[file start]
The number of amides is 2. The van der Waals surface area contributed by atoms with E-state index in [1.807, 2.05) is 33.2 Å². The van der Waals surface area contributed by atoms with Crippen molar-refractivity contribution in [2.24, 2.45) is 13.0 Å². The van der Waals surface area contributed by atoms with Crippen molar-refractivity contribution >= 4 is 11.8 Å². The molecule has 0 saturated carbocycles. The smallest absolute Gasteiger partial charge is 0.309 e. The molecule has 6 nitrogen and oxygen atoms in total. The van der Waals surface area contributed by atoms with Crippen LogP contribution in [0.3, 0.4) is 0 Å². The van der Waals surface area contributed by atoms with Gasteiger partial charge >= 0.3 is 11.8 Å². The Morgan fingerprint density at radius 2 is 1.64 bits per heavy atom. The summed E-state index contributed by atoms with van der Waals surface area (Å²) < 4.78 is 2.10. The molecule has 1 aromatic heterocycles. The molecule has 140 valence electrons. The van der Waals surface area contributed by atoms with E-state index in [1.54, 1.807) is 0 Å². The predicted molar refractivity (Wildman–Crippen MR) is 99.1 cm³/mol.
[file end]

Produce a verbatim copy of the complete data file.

The number of amides is 2. The van der Waals surface area contributed by atoms with E-state index in [1.807, 2.05) is 33.2 Å². The van der Waals surface area contributed by atoms with Crippen molar-refractivity contribution in [2.24, 2.45) is 13.0 Å². The van der Waals surface area contributed by atoms with Crippen molar-refractivity contribution >= 4 is 11.8 Å². The molecule has 0 saturated carbocycles. The smallest absolute Gasteiger partial charge is 0.309 e. The molecule has 6 nitrogen and oxygen atoms in total. The van der Waals surface area contributed by atoms with Crippen LogP contribution in [0.3, 0.4) is 0 Å². The van der Waals surface area contributed by atoms with Gasteiger partial charge >= 0.3 is 11.8 Å². The Morgan fingerprint density at radius 2 is 1.64 bits per heavy atom. The summed E-state index contributed by atoms with van der Waals surface area (Å²) < 4.78 is 2.10. The molecule has 1 aromatic heterocycles. The molecule has 140 valence electrons. The van der Waals surface area contributed by atoms with E-state index in [1.54, 1.807) is 0 Å². The predicted molar refractivity (Wildman–Crippen MR) is 99.1 cm³/mol.